Oakwood has long been used for structures and as furniture, and most everyone is familiar with its beauty and inherent strength and durability. But oak has certain qualities that can make it a challenge to treat and restore as well, especially if you want to bring back the rustic appeal of oak wood or beams that have been painted and finished inappropriately or have become damaged by mould, mildew, or smoke staining. Although restoring and renovating oak can easily be done by the experts, it pays to know certain facts about oak, so you will be better aware of the best treatment for it. Here, then, are some quick facts about oak and oak beam treatment you should know and remember.
A Brief History
The Latin name of oak is Quercus, and it is a strong and sturdy hardwood that has 400 species as of date. Oak has always been a popular type of wood in the United Kingdom and has been widely used for support and construction and as internal elements as well. And while the use of oak for furniture has already been done in the UK for as long as we can remember, it is only in recent decades that the choice of oak for furniture has greatly expanded in countries like China and other countries in Asia.
The oak tree has flowers called catkins, and these catkins are produced once the oak reaches the approximate age of 20. Catkins are usually found in the spring once temperatures rise, and these catkins turn into the acorns which everyone is familiar with.
How Oak Wood Changes Over Time
Oak can change in integrity and appearance over time, especially oak beams that have been installed outdoors, where it is constantly exposed to the elements. In the 1970s, it was popular for oak beams to be painted or finished in ‘bright’ colours, which has led to many property owners today wanting to have their oak beams treated and restored to their natural look and shine. But the treatment of this type of wood can be a challenge, and you need to know how oak wood changes over time in order to fully understand how to treat and restore it properly.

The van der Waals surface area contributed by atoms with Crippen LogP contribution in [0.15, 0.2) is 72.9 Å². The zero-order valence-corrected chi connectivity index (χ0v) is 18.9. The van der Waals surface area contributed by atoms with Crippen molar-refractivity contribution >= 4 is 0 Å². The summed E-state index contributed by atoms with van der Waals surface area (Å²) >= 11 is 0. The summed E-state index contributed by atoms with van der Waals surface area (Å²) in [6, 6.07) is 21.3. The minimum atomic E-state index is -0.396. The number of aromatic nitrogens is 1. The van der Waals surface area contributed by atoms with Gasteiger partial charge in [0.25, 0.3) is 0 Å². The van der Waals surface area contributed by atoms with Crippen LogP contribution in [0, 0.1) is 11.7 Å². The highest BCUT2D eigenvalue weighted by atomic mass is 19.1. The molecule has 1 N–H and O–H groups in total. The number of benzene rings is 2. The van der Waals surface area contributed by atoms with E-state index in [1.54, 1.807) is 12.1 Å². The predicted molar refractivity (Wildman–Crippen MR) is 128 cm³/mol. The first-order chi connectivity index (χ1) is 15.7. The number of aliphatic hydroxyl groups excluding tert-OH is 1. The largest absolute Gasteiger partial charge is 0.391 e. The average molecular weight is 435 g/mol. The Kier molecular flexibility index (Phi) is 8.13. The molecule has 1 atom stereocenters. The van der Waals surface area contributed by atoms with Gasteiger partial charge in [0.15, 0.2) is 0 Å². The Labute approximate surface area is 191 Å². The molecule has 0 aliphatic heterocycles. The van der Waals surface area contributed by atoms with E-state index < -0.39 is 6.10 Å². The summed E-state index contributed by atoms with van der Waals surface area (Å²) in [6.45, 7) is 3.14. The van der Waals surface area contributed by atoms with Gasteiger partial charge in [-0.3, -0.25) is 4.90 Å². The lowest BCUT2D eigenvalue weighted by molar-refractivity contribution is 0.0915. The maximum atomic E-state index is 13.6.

For instance, once water is absorbed by oak, it can react with the oak’s high content of tannin, which can result in the blackening of the oak beam. The sun has something to do with how oak can change over time as well since its rays can turn the finish into a silvery tone or hue. If you are thinking of restoring your oak beams with a clear finish, note that a ‘clear’ product will not really be clear, so they often bring out the oak’s natural colours, making it look warmer and darker.
How You Can Treat and Preserve It
If you would simply like to make your oak beams look natural and prevent them from turning silver or blackening, you can use a clear preservative and follow this by two coats of a protective product. For best results, however, you should turn to oak beam renovation specialists who will know precisely what to do to treat your oak beams.
If you would like to address blackening, you may be able to use a mould and mildew cleaner, but once again, it’s best to follow expert recommendations.